Fairfax County Public Schools will have to repay $1 million to the federal government after forging signatures on an application for grant money to help at-risk students prepare for college.
This settlement comes after more than eight years of discussion between the school district and the justice department, according to The Washington Examiner. The Department of Education had initially wanted to impose a multi-million dollar fine on the district.
The forged signatures, which were part of the 2000 application, allowed Fairfax to collect $2.7 million over five years to fund the Gear Up college readiness program at Glasgow Middle School.
The Examiner reports that the application required the school to secure matching funds from private companies.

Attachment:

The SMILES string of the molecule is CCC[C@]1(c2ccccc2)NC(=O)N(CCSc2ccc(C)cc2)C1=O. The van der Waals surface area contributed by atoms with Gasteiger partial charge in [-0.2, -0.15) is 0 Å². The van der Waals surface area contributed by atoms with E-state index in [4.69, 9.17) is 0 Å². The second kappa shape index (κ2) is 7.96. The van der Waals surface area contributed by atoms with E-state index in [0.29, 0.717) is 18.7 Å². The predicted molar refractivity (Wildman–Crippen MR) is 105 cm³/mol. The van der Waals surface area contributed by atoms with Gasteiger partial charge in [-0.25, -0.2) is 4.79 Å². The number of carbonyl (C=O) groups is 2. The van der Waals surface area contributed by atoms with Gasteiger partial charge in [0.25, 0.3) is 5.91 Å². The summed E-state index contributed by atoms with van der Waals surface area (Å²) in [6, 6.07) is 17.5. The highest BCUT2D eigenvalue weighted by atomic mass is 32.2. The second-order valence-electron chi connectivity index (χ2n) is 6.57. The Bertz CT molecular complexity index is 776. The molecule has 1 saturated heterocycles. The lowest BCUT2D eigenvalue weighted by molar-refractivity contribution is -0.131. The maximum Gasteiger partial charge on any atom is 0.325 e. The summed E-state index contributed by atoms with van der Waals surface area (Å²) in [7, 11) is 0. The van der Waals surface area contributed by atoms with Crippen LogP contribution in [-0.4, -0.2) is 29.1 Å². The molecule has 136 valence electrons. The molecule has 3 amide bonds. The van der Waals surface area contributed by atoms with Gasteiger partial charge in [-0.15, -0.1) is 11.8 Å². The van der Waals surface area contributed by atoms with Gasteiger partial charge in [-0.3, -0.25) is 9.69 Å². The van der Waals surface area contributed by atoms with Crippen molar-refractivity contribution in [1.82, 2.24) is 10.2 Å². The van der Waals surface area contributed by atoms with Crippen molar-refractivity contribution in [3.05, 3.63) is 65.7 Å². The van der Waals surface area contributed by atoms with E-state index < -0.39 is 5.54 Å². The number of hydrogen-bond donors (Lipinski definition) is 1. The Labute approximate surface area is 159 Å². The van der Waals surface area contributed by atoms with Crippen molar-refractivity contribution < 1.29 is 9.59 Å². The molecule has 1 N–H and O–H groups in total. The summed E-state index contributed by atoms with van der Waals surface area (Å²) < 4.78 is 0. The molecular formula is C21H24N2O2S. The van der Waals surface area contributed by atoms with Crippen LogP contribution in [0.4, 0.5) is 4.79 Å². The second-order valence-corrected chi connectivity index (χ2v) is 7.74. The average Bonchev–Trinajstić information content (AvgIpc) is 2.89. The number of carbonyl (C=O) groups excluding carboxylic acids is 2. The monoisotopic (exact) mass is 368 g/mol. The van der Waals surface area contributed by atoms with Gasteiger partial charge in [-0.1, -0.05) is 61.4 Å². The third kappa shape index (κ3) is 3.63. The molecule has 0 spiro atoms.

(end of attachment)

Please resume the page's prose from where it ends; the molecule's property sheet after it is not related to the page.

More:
But the school employee writing the grant application forged signatures to make it look like the school received private funding, when it actually had not.
Also coming out of Fairfax Schools, the Post has an op-ed submission by a former Thomas Jefferson High School for Science and Technology — an elite, selective public school in Fairfax County — about the struggles of being a minority at America’s best high school.
I’m grateful that the NAACP and the Coalition of the Silence are holding Fairfax County Public Schools accountable for its policies. My hope is that this complaint will make TJ take a long, hard look at itself. These conversations are difficult, but they’re ones we need to have if the school is truly committed to fulfilling its mission, especially since the TJ I went to was not always a supportive environment for people of color or with learning disabilities.
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